The boys’ school in Basel offers hot lunch. When we reviewed a sample menu, veal seemed to show up 2-3 times a week. Jessica is against veal: She says it is cruel, it tastes bad and the name offends her aesthetics. I don’t disagree except about the taste: Those thin little medallions are soft velvety loveliness. Blanketed in lemon butter or Marsala sauce, and, well, culinary perfection.
But I haven’t eaten veal since my youth because, well, people say the boxing and execution of those tiny baby cows is cruel. But I think signing the boys up for the lunch will help them assimilate into local culture, and, of course, get me off the hook from packing lunch every night. Jessica thinks that forcing our boys to confront a tray with hot veal and gravy (apparently with no alternatives) is cruel to both the children and the poor little cows.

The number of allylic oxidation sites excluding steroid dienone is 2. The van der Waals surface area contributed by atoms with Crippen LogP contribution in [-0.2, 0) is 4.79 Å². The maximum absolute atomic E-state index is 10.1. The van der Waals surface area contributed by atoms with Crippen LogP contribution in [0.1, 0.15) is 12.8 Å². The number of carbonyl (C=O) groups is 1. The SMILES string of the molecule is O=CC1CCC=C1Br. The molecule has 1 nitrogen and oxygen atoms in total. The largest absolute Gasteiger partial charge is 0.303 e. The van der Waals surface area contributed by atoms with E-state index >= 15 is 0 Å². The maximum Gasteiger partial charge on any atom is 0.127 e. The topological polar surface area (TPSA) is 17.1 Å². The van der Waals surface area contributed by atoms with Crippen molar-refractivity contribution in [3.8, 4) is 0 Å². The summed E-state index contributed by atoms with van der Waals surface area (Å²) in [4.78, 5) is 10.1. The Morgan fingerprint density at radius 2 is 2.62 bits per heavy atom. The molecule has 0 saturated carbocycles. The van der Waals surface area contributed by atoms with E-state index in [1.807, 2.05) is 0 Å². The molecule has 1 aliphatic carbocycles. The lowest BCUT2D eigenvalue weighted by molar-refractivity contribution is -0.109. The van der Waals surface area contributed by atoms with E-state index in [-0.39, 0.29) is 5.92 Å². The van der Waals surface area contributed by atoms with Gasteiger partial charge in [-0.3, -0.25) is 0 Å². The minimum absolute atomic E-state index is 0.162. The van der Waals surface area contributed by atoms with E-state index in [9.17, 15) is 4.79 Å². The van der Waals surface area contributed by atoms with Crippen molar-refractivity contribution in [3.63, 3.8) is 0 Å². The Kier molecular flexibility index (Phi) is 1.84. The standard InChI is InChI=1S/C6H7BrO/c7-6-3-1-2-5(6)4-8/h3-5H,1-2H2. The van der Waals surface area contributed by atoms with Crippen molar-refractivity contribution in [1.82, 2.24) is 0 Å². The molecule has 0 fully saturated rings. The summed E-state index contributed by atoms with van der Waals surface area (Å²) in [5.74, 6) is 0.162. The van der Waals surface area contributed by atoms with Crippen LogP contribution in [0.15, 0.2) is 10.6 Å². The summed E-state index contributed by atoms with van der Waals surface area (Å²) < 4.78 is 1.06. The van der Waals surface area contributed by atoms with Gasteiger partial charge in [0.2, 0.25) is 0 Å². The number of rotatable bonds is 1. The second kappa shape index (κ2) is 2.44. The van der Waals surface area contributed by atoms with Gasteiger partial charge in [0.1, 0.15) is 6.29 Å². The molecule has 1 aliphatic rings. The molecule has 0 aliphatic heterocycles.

But what if it is part of the local way of life, as it apparently is in Switzerland. Isn’t traveling about putting aside your usual approaches to life to embrace local customs? Is it rude to turn down something you wouldn’t normally encounter — say an ant-filled stomach sack of rotting river cat fish offered as a sign of friendship by an Amazonian tribe? Butchered dog in Hanoi as a host gesture of welcome? Veal for the boys to blend in with the lip-smacking pleasures of the other kids? If we reject veal so early on, are we resisting truly experiencing the culture?